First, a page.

Hanif Kureishi: 'We're all mixed-race now

Immigration, Islamism, multi-culturalism – as his new collected stories attests, the hottest topics of the day have long been the bedrock of Hanif Kureishi’s fiction. Just don't get him started on the joys of 'Big Brother'...

James Kidd
Sunday 28 February 2010 01:00 GMT

Hanif Kureishi is, by some accounts, a hard man to interview. In the days before our meeting, any number of people insist that the author of My Beautiful Laundrette, The Buddha of Suburbia and The Black Album is cantankerous, sarcastic and prone to lengthy lacunae in the middle of conversation. This portrait is corroborated by some of those closest to Kureishi: his sister and more than one ex-partner have complained of literary parasitism, that their lives have been exploited in the service of Kureishi's art. It is a charge that he doesn't exactly refute: "If [your writing] doesn't upset your family, you must be doing it wrong."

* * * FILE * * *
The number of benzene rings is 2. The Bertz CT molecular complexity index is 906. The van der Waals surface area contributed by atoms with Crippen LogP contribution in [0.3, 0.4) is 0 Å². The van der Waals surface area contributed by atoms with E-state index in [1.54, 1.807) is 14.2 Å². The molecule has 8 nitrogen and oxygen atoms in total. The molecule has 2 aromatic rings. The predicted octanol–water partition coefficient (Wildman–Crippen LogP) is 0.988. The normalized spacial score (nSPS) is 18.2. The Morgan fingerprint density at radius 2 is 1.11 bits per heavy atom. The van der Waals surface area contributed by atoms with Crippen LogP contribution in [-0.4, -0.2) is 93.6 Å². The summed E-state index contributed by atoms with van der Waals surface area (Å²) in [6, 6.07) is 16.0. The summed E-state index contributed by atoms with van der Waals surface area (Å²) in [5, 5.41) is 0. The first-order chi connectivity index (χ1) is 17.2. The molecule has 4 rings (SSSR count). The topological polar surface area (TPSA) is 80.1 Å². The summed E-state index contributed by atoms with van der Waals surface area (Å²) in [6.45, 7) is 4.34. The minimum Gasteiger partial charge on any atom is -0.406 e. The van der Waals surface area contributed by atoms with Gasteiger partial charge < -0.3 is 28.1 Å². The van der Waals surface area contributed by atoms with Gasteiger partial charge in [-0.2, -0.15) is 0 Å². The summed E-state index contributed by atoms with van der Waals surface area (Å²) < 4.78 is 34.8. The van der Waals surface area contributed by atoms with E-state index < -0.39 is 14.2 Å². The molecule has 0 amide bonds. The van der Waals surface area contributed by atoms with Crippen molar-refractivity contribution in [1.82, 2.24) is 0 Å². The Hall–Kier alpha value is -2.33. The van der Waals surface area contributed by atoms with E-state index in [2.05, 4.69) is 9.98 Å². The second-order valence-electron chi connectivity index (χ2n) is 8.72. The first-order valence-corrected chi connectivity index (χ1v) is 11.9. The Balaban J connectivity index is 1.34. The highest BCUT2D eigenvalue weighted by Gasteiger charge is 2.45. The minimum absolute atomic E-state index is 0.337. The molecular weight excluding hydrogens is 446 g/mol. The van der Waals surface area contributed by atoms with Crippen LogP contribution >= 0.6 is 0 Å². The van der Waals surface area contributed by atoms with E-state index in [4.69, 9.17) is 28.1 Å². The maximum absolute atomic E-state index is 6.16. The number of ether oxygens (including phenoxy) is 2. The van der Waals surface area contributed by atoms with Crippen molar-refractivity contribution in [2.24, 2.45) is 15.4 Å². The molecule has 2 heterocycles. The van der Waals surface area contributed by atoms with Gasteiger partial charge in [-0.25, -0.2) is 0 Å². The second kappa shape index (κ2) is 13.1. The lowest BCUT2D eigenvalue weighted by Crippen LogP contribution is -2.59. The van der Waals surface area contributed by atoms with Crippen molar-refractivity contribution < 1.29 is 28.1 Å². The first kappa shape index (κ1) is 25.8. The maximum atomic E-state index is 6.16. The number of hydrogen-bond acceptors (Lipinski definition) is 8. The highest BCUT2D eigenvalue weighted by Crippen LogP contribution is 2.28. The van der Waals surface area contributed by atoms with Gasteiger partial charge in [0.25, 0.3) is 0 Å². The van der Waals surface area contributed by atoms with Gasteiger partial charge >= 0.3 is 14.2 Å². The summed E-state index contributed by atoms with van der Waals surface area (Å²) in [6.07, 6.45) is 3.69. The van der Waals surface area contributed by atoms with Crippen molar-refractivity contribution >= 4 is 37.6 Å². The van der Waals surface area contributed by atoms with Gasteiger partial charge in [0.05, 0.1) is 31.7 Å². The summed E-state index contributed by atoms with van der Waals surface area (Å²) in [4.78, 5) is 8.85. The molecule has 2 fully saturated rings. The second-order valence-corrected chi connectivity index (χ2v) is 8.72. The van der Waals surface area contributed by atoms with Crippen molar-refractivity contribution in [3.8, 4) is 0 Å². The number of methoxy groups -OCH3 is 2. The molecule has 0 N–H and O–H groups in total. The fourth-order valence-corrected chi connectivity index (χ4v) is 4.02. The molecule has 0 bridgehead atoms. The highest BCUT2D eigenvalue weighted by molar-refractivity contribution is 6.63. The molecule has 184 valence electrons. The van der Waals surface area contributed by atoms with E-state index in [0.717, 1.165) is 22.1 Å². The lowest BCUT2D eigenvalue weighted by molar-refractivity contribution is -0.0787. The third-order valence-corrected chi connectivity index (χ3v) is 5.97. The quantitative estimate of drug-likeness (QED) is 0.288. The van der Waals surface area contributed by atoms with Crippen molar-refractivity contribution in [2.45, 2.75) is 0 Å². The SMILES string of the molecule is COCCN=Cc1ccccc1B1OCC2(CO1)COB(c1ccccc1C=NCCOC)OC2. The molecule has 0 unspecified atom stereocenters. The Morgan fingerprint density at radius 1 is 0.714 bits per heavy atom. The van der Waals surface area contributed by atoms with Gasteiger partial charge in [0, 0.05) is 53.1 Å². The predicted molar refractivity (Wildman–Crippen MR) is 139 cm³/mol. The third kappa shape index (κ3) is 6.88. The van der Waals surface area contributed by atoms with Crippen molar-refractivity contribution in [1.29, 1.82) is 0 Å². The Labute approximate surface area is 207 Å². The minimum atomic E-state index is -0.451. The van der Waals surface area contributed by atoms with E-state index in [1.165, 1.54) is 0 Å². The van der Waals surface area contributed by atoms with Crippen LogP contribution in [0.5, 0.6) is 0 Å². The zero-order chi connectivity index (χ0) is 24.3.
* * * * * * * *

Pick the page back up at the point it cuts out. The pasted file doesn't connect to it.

Perhaps the problem is that no one got him on to the subject of Celebrity Big Brother. This not only sparks his enthusiasm, it proves that Kureishi speaks like he writes – an entertaining mix of irreverent humour, personal revelation and social critique. So a relatively grave discussion about "the psychotic exhibitionism of our time" (or "the age of Jordan") triggers a lengthy dissection of the recent reality series.